Now we'll do the Jungle Tour together. On board we find that "Cap'n Crunch" is our tourguide. According to him, "that's what they call me, cuz I never can maneuver this darned boat very well." --Bump-- "Oops. See? Whad I tell ya?" Cap'n Crunch is funny, without trying. "You know, folks," he begins, "I just love my job. Every morning, why, I wake up and I say to myself, 'How can I make the tour better today for the folks coming to see the gators? Well, today, I got out of bed with a great idea. Yessir. A great idea. To add to your enjoyment, I'm going to let a volunteer get off the boat and wrestle a gator. How bout that? (Pause) Any volunteers?" He looks over the sea of of the upturned faces. "Anybody want to wrestle an alligator?" A boy nudges his father to volunteer. The father cringes. As I write this it sounds corny, but I guess it's all in the delivery. Cap'n Crunch continues, "Up above, ladies and gentlemen, you'll see some buzzards. LOOK ALIVE! C'mon folks, you wanna look ALIVE when those creeps fly overhead. I tell ya, this is NOT the time to nap." Cap'n Crunch is confident in his joking. He adlibs. He teases and jokes with the crowd and pokes fun of himself, too. Hard to explain, but I find myself frequently laughing out loud as he points out wildlife and tells stories about his own personal encounters with each of the species. We see grand sights, such as blue heron, elegant white ibis, tons of lazy, drifting alligators -- even baby alligators -- snakes, fish, and some awfully strange birds with tufts and beards and whiskers. A complete magic show for only four dollars and fifty cents. Just wonderful. Then, as we pass the diving platform into the Fountain of Youth, Cap'n Crunch admits that he's been working here 15 years and he hasn't jumped in yet. "Wha! Jump in!" He says with his nose pinched. "You think I'm crazy or sumthin?" Quietly, I rethink our plans of jumping in later. We had planned to take the plunge after the boat tour, but if Cap'n Crunch won't do it, after 15 years, there must be a good reason. Perhaps I won't jump in after all. Suddenly I visualize the next phone call to Mum and I brace myself. I'd rather jump in the water than confess, once again to her, that I chickened out. So we go to the bathhouse and I reluctantly put my swimsuit on. The sun is going down casting long shadows over the water. (Great. Now I won't even have the sun to warm me.) Little kids are jumping gleefully from the second story platform. We walk to the platform and watch the blissfully ignorant children. Ken takes a few photos of the daredevils before he announces he's next. The plan is for me to situate myself on the lower level to get a shot of him coming down from the upper diving platform. First he makes me practice taking photos of strangers to make sure I can handle the assignment as he's only going to do this once. There are to be no retakes. It must be perfect the first time. After some pointers, more practice shots, Ken feels confident that I will properly document the occasion. Up he goes. I brace myself against a pole to make sure I don't shake the camera. Down he comes . . . SPLASH! Snap! I've got him. I'm sure of it. But my excitement is clouded by my impending doom. For now it's my turn to jump. O! dread upon dread. The moment is here. Ken looks at me expectantly. From the beach a father calls to his son to come in, "Billy. C'mon! They're closing the park." I look at Ken incredulously. It can't be. It's too soon. They're supposed to close at sunset. It's only six o'clock. I'm not ready to jump, but it's now or never. Just then the uniformed Cap'n Crunch approaches us in his official capacity. "The park is closing," he says. "But I haven't jumped in yet," I whimper. "I'm still trying to work up my courage." Cap'n Crunch stops in his tracks, says, "Oh. Okay. Go ahead. I'll wait." Oh, that's just peachy. Now I've got an audience standing there watching, waiting for me to jump so he can close the park and go home. He's standing behind me. Hovering. "Don't push me," I warn. Cap'n assures me he has no intention of pushing me. But why is he standing so close? "Don't worry. I'm not going t push you in," he assures me. To prove it, he leans against a pole, folds his arms, crosses his legs, looks at Ken and winks. "Go on," he grins. Ken urges me to jump as he holds the camera ready. "Jump!" he yells. "Jump?" Cap'n Crunch echoes. I walk to the edge of the platform. Peer down into the clear, bottomless blue water. I walk back. No. I'm not going to do it. Let's go home. "C'mon, jump." Cap'n Crunch cries. Just then I remember something. "Wait a minute," I challenge, "You've been here 15 years and you haven't jumped yet!" He laughs. "Yeah, but I have 15 more years to make up my mind. You've got 15 seconds." That's it. I can't take the pressure any more. I take a few steps back, start running, hold my nose and ---whoosh -- I'm airborne. Everything is moving in slow motion. I feel like I'm frozen in the air for 10 full seconds. Then, BOOM! The break of ice cold water hits my backside. I unleash a piercing scream before I'm silenced underwater and sinking endlessly into the blue abyss. "Oh, no." I worry. "I'm never going to resurface. Can Ken save me if I sink down with the mammoth bones?" It feels as if I'm underwater for hours. "Oh, when, when will I breathe air again?" When will this be over? Dozens of different shades of Blue surrounds me, until -- POOF. Up I go. Here I am. I see the sky. I see Ken smiling. "I've done it and it's all on film!" Cap'n Crunch is laughing. "Okay. You ready to go now so I can have my supper?" Ken and I walk off into the sunset, dripping wet, happy. And, yes, youthful.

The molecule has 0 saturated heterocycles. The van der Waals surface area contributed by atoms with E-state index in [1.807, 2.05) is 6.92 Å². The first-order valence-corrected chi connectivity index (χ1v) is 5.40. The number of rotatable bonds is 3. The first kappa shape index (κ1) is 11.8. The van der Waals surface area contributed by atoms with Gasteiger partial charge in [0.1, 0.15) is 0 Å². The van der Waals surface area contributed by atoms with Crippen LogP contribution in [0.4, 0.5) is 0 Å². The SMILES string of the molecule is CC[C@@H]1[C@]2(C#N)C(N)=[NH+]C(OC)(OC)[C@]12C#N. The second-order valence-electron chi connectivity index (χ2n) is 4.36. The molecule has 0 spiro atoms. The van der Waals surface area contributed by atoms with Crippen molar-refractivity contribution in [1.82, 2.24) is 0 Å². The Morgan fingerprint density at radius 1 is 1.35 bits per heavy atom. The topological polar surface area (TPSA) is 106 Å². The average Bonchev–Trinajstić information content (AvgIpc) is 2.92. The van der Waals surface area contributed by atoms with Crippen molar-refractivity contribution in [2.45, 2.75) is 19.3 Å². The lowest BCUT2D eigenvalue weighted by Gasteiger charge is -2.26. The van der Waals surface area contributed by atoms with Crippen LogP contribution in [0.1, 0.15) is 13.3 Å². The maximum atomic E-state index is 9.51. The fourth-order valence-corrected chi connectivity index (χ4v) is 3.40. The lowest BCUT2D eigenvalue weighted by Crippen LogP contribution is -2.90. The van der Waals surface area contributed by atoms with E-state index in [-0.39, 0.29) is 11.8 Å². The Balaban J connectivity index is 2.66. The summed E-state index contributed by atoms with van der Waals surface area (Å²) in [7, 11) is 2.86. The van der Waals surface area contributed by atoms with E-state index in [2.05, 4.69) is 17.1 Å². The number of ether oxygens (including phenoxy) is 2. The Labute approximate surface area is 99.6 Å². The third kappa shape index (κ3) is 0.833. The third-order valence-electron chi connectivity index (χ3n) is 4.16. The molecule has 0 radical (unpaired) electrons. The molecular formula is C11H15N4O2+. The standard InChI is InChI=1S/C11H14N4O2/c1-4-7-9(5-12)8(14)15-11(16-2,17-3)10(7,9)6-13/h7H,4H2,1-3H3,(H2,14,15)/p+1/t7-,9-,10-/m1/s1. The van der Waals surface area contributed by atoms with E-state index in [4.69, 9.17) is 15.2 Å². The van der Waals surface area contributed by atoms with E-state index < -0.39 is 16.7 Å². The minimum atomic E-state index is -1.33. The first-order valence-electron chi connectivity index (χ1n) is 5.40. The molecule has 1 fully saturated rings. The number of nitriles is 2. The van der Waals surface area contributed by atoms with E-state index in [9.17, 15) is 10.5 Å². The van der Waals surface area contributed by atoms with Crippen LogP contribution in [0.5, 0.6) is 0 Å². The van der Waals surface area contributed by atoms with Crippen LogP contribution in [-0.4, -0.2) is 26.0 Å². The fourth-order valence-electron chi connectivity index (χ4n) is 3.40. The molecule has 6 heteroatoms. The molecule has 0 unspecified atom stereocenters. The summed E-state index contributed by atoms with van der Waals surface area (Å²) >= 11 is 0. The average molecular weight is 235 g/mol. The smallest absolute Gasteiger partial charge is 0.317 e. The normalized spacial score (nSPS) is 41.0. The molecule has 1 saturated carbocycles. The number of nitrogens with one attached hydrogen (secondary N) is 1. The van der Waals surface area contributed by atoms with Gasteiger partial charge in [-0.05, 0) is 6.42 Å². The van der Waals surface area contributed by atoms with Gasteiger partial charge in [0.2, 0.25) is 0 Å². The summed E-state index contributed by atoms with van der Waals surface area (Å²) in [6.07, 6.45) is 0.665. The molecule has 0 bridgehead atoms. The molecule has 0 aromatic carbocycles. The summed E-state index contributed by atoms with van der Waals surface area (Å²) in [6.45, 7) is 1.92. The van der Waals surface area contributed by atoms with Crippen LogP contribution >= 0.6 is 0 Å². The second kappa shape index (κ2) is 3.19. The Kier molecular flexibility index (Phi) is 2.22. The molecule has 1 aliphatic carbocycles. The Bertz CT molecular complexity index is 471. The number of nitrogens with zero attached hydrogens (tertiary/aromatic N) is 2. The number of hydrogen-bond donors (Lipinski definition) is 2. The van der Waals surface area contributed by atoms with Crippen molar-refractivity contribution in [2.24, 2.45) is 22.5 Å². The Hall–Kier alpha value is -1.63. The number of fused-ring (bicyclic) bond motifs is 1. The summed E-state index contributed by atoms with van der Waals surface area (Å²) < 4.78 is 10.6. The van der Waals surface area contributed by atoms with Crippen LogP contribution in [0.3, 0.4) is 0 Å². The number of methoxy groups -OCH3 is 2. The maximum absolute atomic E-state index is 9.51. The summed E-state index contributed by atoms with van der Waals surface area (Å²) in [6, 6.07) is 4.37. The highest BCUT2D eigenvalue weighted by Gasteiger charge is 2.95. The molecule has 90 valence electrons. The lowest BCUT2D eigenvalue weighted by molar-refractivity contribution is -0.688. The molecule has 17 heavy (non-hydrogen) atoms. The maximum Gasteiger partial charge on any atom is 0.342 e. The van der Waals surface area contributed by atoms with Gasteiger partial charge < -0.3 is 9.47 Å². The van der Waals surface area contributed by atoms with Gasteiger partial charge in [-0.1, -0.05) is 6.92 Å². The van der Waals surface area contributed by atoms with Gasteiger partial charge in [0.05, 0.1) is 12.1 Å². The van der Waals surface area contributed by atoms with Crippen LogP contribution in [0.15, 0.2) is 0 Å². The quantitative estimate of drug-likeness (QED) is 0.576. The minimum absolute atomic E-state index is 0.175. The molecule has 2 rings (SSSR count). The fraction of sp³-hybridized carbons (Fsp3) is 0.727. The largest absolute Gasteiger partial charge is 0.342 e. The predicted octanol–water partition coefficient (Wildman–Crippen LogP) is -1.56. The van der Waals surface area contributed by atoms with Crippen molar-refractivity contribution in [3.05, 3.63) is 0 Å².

Pack up our afternoon tea today and go off to explore the Goodwood Plantation in Tallahassee. It's a gorgeous afternoon, sometimes bright, sometimes dark clouds play across the sky, creating an ever-changing mood across the lawn of this beautiful 1841 plantation. The place seems deserted. Not a single car in the visitor parking lot. We walk around and come upon the Reflecting Pool, covered in slime, "reflecting" years of neglect and disrepair. The place seems half-alive. Some areas seem well-tended, others appear in a state of pathetic neglect. We walk around the grounds into the rose garden and around the beautiful, expansive lawn with its six live oak trees strategically placed to provide constant shade, but also allowing enough sun to create a cool tranquility, without seeming dark and gloomy.The sun touches certain areas of the lawn and garden, like strands of heavenly gold through the tresses of earthly trees. Ken wants to explore further, but I want to pay our entrance fee first so I can feel legitimate. "I'm not sure it's open." I warn, tugging at Ken's elbow. "I think we're trespassing." I say as I glance over my shoulder for a security guard. Ken stops, looks around impatiently. "Well, as long as we're here, let's explore until they throw us out." This, I cannot do. But Ken keeps walking and I keep up with him, looking over my shoulder for some authority to tap us and boot us out. I can't enjoy the garden because I feel like a trespasser. Like I'm stealing the view that others pay a price to see. "Where do you want to have tea?" Ken asks. "How about over there." He continues, pointing to two white Adirondack chairs with a table between them. Our original goal was to have our tea here but I want to leave, now, of my own free will. I don't want to be asked to leave. Ken thinks I'm silly, but agrees to leave and have tea at a nearby park instead. I'm relieved to be walking back to the truck. Just as we're about to make our escape, a car pulls up and a man with silver hair gets out. "Are you here to tour the plantation? he chirps happily, without any tone of scolding in his voice. When we reply that we would, indeed, like to tour the place, he says, "You're free to look around as long as you want, but would you please lock the gate when you leave." Ken shoots me an "I-Told-You So" look. We ask this gentleman about the place and he explains that the state only recently obtained the property and is in the process of restoring it. It will be open next week. This man captivates me. His eyes, a deep blue-jay blue, sparkle with life and merriment. They seem to dance with joy, love and laughter. A philosopher once said "the eyes are the windows of the soul." If this is true, this man is a jolly old soul. Meeting people like him doesn't happen often. He exudes warmth, kindness, acceptance. I want to be like that. I want my eyes to sparkle with love for every stranger I meet, just as his eyes sparkle as he talks to us, perfect strangers who happen to be trespassing on land he's working hard to restore. What a guy! And what a lesson for me. A smile. A truly friendly, loving manner adds so much to the world. I pray to God that I adopt this behavior to my fellow man. But can I change my whole personality, for I am innately melancholy. Psychologists say it can't be done. One can't change one's personality, one can only modify it. Well, modifications begin today.